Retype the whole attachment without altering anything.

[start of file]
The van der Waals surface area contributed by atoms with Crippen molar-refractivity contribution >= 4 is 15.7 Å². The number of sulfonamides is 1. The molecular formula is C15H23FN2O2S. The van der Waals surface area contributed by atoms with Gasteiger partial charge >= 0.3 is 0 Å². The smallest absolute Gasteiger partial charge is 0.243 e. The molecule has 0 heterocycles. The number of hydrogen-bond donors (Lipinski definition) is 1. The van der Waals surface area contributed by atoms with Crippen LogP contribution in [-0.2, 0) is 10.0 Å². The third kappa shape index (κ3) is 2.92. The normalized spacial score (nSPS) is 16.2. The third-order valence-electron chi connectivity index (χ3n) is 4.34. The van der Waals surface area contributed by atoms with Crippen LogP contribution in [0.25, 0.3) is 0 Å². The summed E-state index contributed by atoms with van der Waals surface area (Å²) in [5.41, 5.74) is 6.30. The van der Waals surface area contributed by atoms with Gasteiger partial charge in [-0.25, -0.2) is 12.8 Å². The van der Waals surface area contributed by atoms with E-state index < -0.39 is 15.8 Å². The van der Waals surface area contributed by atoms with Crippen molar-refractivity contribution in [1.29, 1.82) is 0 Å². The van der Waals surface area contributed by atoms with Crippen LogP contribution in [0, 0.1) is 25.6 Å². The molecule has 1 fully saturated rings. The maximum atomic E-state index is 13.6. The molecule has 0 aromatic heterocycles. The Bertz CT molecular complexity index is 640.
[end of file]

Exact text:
The van der Waals surface area contributed by atoms with Crippen molar-refractivity contribution >= 4 is 15.7 Å². The number of sulfonamides is 1. The molecular formula is C15H23FN2O2S. The van der Waals surface area contributed by atoms with Gasteiger partial charge >= 0.3 is 0 Å². The smallest absolute Gasteiger partial charge is 0.243 e. The molecule has 0 heterocycles. The number of hydrogen-bond donors (Lipinski definition) is 1. The van der Waals surface area contributed by atoms with Crippen LogP contribution in [-0.2, 0) is 10.0 Å². The third kappa shape index (κ3) is 2.92. The normalized spacial score (nSPS) is 16.2. The third-order valence-electron chi connectivity index (χ3n) is 4.34. The van der Waals surface area contributed by atoms with Crippen LogP contribution in [0.25, 0.3) is 0 Å². The summed E-state index contributed by atoms with van der Waals surface area (Å²) in [5.41, 5.74) is 6.30. The van der Waals surface area contributed by atoms with Gasteiger partial charge in [-0.25, -0.2) is 12.8 Å². The van der Waals surface area contributed by atoms with E-state index < -0.39 is 15.8 Å². The van der Waals surface area contributed by atoms with Crippen molar-refractivity contribution in [1.29, 1.82) is 0 Å². The van der Waals surface area contributed by atoms with Crippen LogP contribution in [0, 0.1) is 25.6 Å². The molecule has 1 fully saturated rings. The maximum atomic E-state index is 13.6. The molecule has 0 aromatic heterocycles. The Bertz CT molecular complexity index is 640.